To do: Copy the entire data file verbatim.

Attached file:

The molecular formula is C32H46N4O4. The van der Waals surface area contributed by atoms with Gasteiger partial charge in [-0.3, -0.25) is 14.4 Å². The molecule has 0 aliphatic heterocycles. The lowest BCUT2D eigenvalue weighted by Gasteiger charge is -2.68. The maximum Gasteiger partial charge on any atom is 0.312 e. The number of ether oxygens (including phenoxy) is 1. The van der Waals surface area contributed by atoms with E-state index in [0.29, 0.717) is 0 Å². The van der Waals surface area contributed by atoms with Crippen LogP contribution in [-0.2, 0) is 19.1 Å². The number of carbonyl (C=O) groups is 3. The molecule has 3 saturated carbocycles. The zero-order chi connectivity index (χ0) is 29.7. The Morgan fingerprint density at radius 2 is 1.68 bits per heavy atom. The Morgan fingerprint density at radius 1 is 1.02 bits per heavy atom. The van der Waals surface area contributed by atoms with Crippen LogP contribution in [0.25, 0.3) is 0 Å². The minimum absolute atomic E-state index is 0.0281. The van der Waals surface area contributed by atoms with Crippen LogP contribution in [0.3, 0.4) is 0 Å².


The molecular formula is C32H46N4O4. The van der Waals surface area contributed by atoms with Gasteiger partial charge in [-0.3, -0.25) is 14.4 Å². The molecule has 0 aliphatic heterocycles. The lowest BCUT2D eigenvalue weighted by Gasteiger charge is -2.68. The maximum Gasteiger partial charge on any atom is 0.312 e. The number of ether oxygens (including phenoxy) is 1. The van der Waals surface area contributed by atoms with E-state index in [0.29, 0.717) is 0 Å². The van der Waals surface area contributed by atoms with Crippen LogP contribution in [-0.2, 0) is 19.1 Å². The number of carbonyl (C=O) groups is 3. The molecule has 3 saturated carbocycles. The zero-order chi connectivity index (χ0) is 29.7. The Morgan fingerprint density at radius 2 is 1.68 bits per heavy atom. The Morgan fingerprint density at radius 1 is 1.02 bits per heavy atom. The van der Waals surface area contributed by atoms with Crippen LogP contribution in [0.25, 0.3) is 0 Å². The minimum absolute atomic E-state index is 0.0281. The van der Waals surface area contributed by atoms with Crippen LogP contribution in [0.3, 0.4) is 0 Å².